38. aaron c

    awesome article! my own political views shifted dramatically after living in Seattle during the WTO protests (later 'riot') and watching the 'peaceful' protesters toss bricks through windows, burn trash cans, and attack the city's police. i was floored when later, some of the arrested protesters were claiming all sorts of laws being broken in detaining them, and conspiracies against them ...

    a few years later, being delayed in my commute to work because anti-war protesters felt the need to (illegally) march down the highway during morning rush-hour almost cost me my job!

    i began to realise that i had little in common with these screaming, vandalizing lawbreakers, and it caused me to do a full review of my political beliefs and choices.

    while i still understand that some of their causes are worthwhile, i no longer blindly follow those with the loudest bark.

    August 25, 2008 at 1:25 pm |
  39. Otto Von Hinkie

    "Obey the law, or be willing to accept the consequences"

    That is, of course, unless you have an attorney general who says "not all violations of the law are a crime".

    "Obey the law" does not apply to those in Washington...

    August 25, 2008 at 1:25 pm |
  40. Nicole

    Why is it that if someone goes against the grain in America they are considered unpatriotic? I have nothing against a "peaceful" protest. If we all agreed on everything this world would be a scary place to live so let them have their say! This is America after all!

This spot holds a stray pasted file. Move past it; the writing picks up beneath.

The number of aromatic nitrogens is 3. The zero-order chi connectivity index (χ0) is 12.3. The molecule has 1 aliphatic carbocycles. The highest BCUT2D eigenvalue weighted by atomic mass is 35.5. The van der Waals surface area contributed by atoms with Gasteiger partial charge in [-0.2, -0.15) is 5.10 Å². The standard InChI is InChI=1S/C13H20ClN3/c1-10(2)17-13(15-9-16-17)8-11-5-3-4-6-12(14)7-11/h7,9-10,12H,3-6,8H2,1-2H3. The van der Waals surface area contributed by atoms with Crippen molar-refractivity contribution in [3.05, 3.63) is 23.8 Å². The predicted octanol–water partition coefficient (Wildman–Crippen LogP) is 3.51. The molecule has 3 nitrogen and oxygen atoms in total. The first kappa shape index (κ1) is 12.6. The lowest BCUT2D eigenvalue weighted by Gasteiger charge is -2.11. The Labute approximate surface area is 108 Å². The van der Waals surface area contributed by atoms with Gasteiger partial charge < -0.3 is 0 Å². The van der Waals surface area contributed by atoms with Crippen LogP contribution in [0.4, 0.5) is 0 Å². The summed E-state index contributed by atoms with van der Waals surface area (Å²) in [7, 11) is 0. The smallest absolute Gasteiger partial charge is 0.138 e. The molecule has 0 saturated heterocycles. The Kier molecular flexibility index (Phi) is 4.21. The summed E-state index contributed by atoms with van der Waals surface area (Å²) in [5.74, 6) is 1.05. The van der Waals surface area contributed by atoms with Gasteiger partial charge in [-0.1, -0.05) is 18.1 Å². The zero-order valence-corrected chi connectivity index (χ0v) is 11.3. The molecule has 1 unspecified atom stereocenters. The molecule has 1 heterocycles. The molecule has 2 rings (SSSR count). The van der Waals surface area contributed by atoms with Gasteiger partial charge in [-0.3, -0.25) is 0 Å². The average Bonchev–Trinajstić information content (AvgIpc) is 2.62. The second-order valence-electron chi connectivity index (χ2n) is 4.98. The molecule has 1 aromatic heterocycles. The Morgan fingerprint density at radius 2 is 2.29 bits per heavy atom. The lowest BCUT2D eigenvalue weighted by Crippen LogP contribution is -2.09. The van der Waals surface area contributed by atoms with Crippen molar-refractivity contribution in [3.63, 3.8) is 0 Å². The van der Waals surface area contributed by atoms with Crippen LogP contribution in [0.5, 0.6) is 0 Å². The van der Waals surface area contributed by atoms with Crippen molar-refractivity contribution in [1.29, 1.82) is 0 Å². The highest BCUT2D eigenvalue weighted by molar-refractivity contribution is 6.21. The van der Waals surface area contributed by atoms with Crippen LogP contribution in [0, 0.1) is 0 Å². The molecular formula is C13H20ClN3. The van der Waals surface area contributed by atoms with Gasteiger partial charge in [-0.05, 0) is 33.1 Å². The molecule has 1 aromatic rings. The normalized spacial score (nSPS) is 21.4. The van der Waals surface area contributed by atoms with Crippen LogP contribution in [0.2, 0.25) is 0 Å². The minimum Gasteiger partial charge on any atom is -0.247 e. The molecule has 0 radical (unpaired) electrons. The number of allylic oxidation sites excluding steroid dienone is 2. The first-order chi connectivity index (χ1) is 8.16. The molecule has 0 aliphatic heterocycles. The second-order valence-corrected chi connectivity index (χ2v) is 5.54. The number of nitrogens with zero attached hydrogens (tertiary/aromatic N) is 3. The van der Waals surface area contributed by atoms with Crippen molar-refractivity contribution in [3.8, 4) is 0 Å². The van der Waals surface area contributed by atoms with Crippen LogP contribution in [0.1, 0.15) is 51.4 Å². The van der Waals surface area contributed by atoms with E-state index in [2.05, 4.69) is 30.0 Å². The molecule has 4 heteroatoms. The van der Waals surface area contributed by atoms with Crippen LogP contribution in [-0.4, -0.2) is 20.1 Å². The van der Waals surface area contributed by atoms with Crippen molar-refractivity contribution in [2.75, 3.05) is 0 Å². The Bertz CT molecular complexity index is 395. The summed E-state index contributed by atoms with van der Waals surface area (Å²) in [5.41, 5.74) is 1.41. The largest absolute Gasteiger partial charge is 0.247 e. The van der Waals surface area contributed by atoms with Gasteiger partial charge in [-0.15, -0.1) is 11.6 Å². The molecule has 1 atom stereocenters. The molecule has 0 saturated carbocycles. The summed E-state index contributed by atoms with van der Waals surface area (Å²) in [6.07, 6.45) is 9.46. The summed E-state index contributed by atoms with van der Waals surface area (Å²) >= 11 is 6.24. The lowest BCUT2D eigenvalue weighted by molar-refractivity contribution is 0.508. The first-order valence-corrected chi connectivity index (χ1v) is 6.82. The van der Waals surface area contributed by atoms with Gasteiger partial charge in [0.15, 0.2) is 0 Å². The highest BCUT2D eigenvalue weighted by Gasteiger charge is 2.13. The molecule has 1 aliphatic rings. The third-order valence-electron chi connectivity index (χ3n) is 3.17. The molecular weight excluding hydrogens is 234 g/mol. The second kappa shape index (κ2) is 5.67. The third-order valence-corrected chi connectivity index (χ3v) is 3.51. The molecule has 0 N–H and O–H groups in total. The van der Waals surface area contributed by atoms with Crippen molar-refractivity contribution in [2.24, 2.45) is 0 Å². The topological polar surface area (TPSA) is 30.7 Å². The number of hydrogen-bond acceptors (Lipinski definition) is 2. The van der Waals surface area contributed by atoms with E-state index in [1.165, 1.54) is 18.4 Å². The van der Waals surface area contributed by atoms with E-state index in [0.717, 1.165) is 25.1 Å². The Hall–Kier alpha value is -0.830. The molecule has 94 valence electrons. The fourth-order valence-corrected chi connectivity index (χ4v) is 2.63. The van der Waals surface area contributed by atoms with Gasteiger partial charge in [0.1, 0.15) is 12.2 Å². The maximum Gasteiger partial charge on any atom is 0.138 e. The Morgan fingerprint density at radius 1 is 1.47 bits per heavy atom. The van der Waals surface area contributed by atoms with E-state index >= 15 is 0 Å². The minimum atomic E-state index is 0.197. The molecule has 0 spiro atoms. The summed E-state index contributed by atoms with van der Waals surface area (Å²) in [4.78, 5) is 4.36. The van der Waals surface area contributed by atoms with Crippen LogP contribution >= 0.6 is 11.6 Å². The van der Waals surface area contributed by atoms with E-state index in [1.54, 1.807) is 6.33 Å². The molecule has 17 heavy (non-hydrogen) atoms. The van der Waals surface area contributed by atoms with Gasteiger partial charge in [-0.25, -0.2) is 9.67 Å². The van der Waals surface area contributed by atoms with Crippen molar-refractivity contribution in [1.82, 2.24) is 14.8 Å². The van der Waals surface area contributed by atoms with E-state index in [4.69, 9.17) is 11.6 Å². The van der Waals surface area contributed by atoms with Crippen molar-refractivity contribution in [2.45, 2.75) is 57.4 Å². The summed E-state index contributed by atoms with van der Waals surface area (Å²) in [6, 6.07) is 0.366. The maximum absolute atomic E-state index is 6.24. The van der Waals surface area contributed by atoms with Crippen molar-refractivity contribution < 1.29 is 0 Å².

August 25, 2008 at 1:21 pm |
  41. B. Farrar

    Well said, and timely. Protest si the founding principle of this country and no one should be afraid to make their voice heard.
    I agree with you on the fact that, if your protest takes a form that violates the law, be prepared to deal with the consequences. If you chain yourself to a pole, that belongs to the city, and refuse to move, you will be taken to jail. Don't whine about how you are being persecuted for your beliefs; you are being prosecuted for your illegal act.
    Speak up!! You have an obligation as a citizen to make sure that other people know how you feel about the issues. You just don't have to the right to force them to feel the same way.

    August 25, 2008 at 1:18 pm |
  42. Cindy

    I think that it is patriotic to protest. I mean it shows that we as a nation have a right to free speech. And if we don't like something that is going on we have the right to join together and say so. Now...I am meaning peaceful protests and nothing more than that.

    But not allowing anyone to protest, now that is unpatriotic!


    August 25, 2008 at 12:55 pm |
  43. Mike in NYC

    Cause-starved young people needing an outlet.

    Each time, the slogans are as unimaginative as the last.

    August 25, 2008 at 12:49 pm |